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Public board working to include Native culture in classrooms
By Ken Johnston
The Rainy River District School Board has begun a process to inject local First Nations histories, teaching and culture into its curriculum.
Two weeks ago, the board held its regular monthly meeting at Rainy River High School, and heard from Aboriginal Early Learning Liaisons Shelley Jones and Wendy Orchard.
The pair explained how they are utilizing a book called Seven Sacred Teachings. However, the program, which has had the input of well known First Nations people like author David Bouchard, is being localized.
A Sacred Learning kit has been developed but instead of using the teachings in the model kit, they are using local Ojibway beliefs, history and culture. The kit is called The Aboriginal Perspectives Teacher’s Toolkit.
Jones and Orchard have developed an interactive smart board curriculum using the book with the local changes. “The kids from Mine Centre, Crossroads and Riverview Schools are all connected and can interact on the curriculum. Those schools all currently have the book Navajo Code Talkers and can read it and talk to each other about it.”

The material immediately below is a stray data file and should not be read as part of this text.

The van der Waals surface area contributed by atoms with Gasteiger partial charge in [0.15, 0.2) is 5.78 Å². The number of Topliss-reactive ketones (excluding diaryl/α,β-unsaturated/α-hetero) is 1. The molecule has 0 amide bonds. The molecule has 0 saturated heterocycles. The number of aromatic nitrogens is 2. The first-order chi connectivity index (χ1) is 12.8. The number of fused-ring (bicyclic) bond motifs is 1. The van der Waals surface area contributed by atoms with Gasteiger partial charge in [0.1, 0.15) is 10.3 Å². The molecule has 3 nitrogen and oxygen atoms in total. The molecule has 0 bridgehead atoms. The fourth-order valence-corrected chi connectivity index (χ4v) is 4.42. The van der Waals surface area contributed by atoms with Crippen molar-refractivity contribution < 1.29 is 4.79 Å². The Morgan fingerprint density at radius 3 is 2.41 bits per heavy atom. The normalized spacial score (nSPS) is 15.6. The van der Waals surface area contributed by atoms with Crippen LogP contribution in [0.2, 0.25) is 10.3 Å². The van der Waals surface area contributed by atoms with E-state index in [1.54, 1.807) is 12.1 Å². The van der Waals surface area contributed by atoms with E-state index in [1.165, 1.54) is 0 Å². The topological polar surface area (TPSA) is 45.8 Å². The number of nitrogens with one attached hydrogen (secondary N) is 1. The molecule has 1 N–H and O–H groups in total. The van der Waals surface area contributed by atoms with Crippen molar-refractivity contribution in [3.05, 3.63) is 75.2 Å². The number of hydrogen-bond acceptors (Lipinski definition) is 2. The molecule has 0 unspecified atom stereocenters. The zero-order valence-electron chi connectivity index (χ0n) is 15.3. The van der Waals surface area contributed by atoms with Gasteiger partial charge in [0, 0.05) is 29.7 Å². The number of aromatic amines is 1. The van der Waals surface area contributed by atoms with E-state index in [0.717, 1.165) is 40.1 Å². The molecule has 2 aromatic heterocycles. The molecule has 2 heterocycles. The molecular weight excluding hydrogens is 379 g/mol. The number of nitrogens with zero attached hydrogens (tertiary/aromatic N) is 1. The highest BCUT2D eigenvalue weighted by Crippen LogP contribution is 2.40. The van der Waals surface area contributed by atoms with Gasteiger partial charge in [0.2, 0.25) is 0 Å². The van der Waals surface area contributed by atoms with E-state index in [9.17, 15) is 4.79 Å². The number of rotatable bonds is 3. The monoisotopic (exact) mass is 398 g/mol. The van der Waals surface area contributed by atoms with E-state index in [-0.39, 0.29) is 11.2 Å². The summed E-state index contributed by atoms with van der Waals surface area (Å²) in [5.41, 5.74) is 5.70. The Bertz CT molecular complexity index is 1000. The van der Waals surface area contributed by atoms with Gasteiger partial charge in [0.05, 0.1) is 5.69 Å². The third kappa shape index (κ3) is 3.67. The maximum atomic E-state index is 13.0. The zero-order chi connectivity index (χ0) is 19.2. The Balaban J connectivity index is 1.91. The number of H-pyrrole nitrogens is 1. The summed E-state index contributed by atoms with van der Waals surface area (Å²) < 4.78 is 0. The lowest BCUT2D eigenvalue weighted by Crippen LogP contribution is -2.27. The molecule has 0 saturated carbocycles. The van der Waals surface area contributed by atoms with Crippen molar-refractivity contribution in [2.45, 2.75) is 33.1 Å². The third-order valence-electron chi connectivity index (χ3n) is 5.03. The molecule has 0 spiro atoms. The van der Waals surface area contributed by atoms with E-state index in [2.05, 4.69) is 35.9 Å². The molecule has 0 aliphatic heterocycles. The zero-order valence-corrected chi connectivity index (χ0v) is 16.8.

Jones has been busy focusing on links between Aboriginal communities, schools, parents and the kids. Goals of their efforts are as follows:
•To develop and strengthen the school, family and community connections for long term development of the kids
•To increase awareness and understanding of our history, traditions, culture and language in the Early Learning program
•To direct and assist families to access the school and community resources that support the education of the kids
•To encourage learning at home and work with surrounding First Nation communities to develop readiness strategies for preschoolers.
Jones said one thing she discovered from home visits was, “The kids do not feel welcome when they arrive in the school system.”